With Hudson’s second birthday fast approaching, I find myself asked more often: “When are you planning to have a second?” Granted, not everyone starts with the “when” in that sentence. Some start with the “are.” I don’t mind the question from friends; it’s nice to be given permission to turn it around and hear more about their plans, or their reasons for their family’s size. I suppose I’m particularly interested because I don’t have a good answer. All I know right now is that we are having a lot of fun as a family of three with Hudson (who was just a baby yesterday, right?)—and love sleeping through the night.
(Okay, that last bit is maybe a euphemism for the hesitation that surrounds all of the ways parenthood changes you and your day-to-day life, particularly in those early
Aron gets to ask patients about their opinions on family size and family planning pretty often, usually when giving them a vasectomy. Truth is, for most people I know, there seems to be a momentum-factor to the choice—based on a vision or expectation that stems from their childhood. “I don’t know, that’s the way I pictured it.” (None of this, of course, takes into account the reality that for plenty of people the choice doesn’t exist.)
It’s a big factor, that vision. I remember going over our pros and cons list when we were deciding whether to stay in New York or move to California. It’s completely bizarre (because driving Hudson around is nowhere near the top of my daily highs), but my vision of parenthood always included moments of driving a car, looking into the rearview mirror, and seeing my child seated in the backseat. I was a bit sad to think that—if we stayed in New York—I might miss out on that. More on point, fear of regret is another strong motivator.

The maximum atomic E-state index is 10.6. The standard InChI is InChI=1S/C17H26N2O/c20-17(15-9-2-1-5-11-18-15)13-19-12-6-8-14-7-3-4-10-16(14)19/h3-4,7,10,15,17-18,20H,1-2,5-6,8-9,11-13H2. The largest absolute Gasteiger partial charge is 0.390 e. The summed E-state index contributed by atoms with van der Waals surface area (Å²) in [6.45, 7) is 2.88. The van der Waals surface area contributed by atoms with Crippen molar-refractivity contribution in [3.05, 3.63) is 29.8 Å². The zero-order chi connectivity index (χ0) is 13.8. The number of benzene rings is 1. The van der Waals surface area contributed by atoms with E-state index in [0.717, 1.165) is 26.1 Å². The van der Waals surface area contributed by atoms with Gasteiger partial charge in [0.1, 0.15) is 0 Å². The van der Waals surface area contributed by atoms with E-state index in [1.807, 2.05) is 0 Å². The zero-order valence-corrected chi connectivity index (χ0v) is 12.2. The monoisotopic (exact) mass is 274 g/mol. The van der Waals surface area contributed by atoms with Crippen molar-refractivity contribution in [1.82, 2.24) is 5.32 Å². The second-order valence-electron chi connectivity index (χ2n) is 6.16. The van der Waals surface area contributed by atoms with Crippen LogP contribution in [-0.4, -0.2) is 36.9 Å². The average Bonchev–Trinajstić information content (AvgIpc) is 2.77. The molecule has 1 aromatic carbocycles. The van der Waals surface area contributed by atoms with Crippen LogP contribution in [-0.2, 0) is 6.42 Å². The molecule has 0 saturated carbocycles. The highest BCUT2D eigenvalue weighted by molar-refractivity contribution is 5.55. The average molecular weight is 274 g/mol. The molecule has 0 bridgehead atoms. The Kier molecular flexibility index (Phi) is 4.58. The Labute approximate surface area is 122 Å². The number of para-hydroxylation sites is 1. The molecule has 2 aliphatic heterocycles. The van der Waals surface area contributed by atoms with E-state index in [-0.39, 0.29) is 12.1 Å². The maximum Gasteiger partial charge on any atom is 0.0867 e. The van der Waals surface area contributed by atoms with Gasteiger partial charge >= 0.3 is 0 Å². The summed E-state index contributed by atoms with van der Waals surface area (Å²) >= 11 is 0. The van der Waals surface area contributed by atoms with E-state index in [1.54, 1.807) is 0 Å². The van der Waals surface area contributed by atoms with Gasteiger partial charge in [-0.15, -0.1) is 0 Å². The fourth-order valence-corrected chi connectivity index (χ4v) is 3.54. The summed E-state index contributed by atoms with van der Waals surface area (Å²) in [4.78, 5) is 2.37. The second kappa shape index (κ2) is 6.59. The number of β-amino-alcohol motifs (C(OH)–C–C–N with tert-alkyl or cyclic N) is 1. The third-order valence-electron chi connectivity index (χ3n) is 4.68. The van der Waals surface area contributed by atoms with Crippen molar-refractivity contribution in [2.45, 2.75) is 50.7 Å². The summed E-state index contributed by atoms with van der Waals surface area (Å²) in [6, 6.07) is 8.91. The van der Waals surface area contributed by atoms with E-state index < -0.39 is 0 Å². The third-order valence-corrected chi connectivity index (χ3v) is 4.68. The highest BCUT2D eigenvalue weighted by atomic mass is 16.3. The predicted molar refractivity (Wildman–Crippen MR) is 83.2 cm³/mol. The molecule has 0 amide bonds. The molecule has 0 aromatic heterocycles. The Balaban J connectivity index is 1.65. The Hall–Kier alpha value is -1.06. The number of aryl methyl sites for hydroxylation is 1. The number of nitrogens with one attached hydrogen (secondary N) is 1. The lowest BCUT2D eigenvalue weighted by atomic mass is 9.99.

The New York Times published two articles recently that could give a stronger voice to either decision (the decision between having one or many children).
Frank Bruni, in his op-ed, “The Gift of Siblings,” talks about being graced with brothers and sisters, “with a center of gravity; with an audience that never averts its gaze and doesn’t stint on applause.” His description of family is enough to make you run home to your bedroom.
But his use of the word “gift” takes on another meaning if read through the prism of Lauren Sandlers’ opinion piece “Only Children: Lonely and Selfish?,” published a month later. Citing studies that show that only children score just as well as those with siblings in all kinds of qualities and “had demonstrably higher intelligence and achievement,” she writes “Most people say they have their first child for themselves and the second to benefit their first. But if children aren’t inherently worse off without siblings, who is best served by this kind of thinking?”
(By the way, have I mentioned that I’m an only child? You can bet I forwarded those statistics to a few people right away.)
There’s a review of her book (One and Only: The Freedom of Having an Only Child, and the Joy of Being One
Ultimately, these articles are probably only compelling as far as they support our own decisions (or situations, as it may be for those with multiples or difficulty conceiving), but I enjoyed reading them in concert and I think it’s all in the service of conversation and, more important, open-mindedness.
What do you think of their points? Are you finding yourself in the “how many kids?” conversation a lot these days? What do you say? Might you have an only child?
P.S. If we do (down the road) decide to have another, I love picturing this photo my friend Leigh shared of her sons, the older welcoming the younger on the day he was born, and her words on the capacity to love many: “One of the things that has struck me the most … is how instantly upon meeting the new member of the family it becomes absurd to imagine life without that person in it.”